Tooth decay more widespread among obese and underweight, huge Israeli study finds

Researchers say study based on 66,790 soldiers should prompt vigilance, shape policy; low or high BMI can be tied to socioeconomic status, which may also impact dental health

Nathan Jeffay is The Times of Israel's health and science correspondent

A woman undergoing a dental checkup (shironosov via iStock by Getty Images)
A woman undergoing a dental checkup (shironosov via iStock by Getty Images)

Obese and underweight people have significantly more decayed teeth than the rest of the population, according to a first-of-its kind Israeli study.

Among a huge sample, those who were of normal weight or were overweight averaged 2 or 2.1 decayed teeth respectively. But among both the obese and underweight demographics, the average was 2.4 decayed teeth — or in dentists’ jargon, teeth with caries.

The newly published peer-reviewed research analyzed dental records along with a mass of other data for 66,790 Israeli soldiers, with an average age of 22.8.

It used standard categorizations of people according to body mass index (BMI): a score of under 18.5 is underweight; 18.5 to 25 is normal; 25 to 30 is overweight, and over 30 is obese. The use of BMI as a measure has been questioned by some researchers who say it doesn’t take into account factors such as muscle mass.

“This research demonstrates a positive association between underweight and obesity BMI categories and dental caries,” Dr. Galit Almoznino of Hebrew University’s Department of Oral Medicine and Hadassah Medical Center wrote together with her colleagues.

The scholars don’t offer a hypothesis for why there is a correlation, but they do identify practical implications for their findings. Almoznino told The Times of Israel that people who are underweight and obese should be extra vigilant about dental health, and policymakers should put extra focus on their dental needs.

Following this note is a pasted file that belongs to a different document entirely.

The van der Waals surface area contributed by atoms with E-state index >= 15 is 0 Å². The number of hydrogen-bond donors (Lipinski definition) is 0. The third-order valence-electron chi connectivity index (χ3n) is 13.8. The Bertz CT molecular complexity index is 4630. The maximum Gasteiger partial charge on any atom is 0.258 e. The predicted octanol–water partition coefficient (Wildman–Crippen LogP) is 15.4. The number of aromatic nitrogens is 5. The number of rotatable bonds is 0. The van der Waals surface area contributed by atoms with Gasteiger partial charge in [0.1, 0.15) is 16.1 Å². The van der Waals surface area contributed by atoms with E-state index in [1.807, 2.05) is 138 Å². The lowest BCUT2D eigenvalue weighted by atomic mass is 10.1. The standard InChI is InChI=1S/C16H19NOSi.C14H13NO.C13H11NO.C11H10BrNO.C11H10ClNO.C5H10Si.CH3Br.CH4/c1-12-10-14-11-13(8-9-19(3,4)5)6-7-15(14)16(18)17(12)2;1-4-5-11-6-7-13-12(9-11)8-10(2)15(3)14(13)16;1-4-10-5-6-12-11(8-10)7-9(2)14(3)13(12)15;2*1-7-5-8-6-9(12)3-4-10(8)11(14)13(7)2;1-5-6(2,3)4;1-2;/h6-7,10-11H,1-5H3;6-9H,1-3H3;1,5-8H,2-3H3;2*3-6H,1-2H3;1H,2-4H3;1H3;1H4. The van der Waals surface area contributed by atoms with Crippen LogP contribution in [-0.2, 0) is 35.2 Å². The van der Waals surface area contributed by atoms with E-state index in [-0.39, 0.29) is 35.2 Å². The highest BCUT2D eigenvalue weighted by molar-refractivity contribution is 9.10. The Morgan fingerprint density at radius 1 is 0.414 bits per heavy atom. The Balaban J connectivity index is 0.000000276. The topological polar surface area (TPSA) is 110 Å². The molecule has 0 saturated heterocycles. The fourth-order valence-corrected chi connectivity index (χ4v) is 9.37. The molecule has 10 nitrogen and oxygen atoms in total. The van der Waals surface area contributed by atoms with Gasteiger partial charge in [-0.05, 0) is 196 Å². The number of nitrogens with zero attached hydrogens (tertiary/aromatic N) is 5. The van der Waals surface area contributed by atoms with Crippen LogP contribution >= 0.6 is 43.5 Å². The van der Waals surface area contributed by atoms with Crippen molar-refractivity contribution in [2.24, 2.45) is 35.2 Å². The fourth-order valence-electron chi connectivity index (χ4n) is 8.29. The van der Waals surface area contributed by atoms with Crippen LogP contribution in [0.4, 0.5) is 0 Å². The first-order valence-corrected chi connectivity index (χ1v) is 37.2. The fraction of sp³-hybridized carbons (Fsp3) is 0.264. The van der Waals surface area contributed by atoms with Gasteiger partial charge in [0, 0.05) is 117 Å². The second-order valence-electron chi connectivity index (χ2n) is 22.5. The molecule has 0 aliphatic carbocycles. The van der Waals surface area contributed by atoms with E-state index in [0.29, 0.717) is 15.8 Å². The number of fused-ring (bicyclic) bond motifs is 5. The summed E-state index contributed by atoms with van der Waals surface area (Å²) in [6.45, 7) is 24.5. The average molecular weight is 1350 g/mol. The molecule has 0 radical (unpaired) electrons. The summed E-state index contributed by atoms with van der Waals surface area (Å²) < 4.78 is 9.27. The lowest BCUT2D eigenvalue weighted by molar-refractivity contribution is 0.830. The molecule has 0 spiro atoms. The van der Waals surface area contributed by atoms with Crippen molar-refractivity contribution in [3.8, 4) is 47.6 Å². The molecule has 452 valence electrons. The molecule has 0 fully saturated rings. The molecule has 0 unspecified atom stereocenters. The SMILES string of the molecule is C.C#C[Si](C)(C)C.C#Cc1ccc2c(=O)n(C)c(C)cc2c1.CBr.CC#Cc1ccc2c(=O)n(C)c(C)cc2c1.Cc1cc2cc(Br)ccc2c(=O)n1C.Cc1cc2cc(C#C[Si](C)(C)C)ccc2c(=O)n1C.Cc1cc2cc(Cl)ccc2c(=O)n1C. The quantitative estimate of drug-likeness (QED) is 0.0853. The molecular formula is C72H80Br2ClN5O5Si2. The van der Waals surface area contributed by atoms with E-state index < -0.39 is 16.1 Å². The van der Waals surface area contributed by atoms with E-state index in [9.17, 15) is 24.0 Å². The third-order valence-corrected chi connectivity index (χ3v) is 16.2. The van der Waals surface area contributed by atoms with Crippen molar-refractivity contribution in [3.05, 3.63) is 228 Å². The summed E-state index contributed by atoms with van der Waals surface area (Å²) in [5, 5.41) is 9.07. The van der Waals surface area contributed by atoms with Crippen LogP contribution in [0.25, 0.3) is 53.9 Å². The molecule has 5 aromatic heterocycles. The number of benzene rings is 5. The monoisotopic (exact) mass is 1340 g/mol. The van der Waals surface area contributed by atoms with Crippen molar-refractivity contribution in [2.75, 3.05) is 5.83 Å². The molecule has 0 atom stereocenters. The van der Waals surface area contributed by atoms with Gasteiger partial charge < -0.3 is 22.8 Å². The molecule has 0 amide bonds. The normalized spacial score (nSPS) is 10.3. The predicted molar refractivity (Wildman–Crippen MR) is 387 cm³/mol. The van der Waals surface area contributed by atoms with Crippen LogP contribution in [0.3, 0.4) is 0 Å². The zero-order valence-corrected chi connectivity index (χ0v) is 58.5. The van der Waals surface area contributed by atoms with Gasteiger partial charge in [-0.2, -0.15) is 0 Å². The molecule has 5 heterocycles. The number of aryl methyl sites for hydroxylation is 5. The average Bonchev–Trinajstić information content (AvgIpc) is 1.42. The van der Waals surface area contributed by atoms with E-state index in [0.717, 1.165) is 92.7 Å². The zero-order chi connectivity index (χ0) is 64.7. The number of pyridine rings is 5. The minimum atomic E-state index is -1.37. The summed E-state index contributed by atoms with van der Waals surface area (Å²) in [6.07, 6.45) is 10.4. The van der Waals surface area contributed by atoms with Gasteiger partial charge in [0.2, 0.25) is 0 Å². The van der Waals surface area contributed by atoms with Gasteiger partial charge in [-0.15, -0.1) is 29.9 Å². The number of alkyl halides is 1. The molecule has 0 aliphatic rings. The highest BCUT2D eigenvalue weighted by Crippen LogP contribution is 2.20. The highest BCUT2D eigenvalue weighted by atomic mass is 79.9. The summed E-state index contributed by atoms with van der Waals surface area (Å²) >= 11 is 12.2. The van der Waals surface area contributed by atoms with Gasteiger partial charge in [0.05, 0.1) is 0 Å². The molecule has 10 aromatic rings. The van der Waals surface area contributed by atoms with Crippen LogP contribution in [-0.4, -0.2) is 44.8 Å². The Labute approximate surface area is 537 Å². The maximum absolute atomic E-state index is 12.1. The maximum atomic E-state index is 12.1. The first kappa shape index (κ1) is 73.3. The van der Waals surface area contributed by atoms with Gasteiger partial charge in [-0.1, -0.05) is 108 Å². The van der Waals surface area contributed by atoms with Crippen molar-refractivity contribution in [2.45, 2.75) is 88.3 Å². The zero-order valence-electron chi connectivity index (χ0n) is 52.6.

She said: “The findings highlight the need to raise awareness for these common morbidities and their association, and they highlight the need to better allocate resource distribution to focus on underweight and obese populations who require dental treatment.”

File – a decayed tooth (Mohammed Haneefa Nizamudeen via iStock by Getty Images)

The question of a correlation between BMI and caries has, until now, been undetermined. Almoznino and her colleagues claimed their research represents the first study to perform detailed analyses that cross-referenced dental caries with BMI categories using “novel approaches” for statistics and analysis.

They believe Israel is particularly well placed for such research, because of the meticulous record keeping in the military, and also because the ethnic diversity means the study is likely to be generalizable to many countries.

“As Israel is an immigrant country, the study included a variety of ethnic groups, allowing for reference with other populations,” the authors stated.

They discussed the possibility that being underweight or obese was just a byproduct of other factors that are common among those with high levels of caries, like socioeconomic status.

In fact, a range of characteristics often correlate with a high level of caries. These include low socioeconomic status, low education levels, unhealthy lifestyle habits such as smoking, inadequate toothbrushing, and sugary foods, as well as health conditions such as metabolic syndromes.

However, the sample was large enough to perform a detailed analysis that looked at the incidence of caries within each demographic. For example, it compared irregular tooth-brushers of different BMIs, people of low socioeconomic status with different BMIs, and so on.

The authors reported that the strong correlation between BMI and caries remained. As such, the conclusion holds “independent of the socio-demographic, health-related practices, and other systemic conditions related to metabolic syndromes that were studied.”

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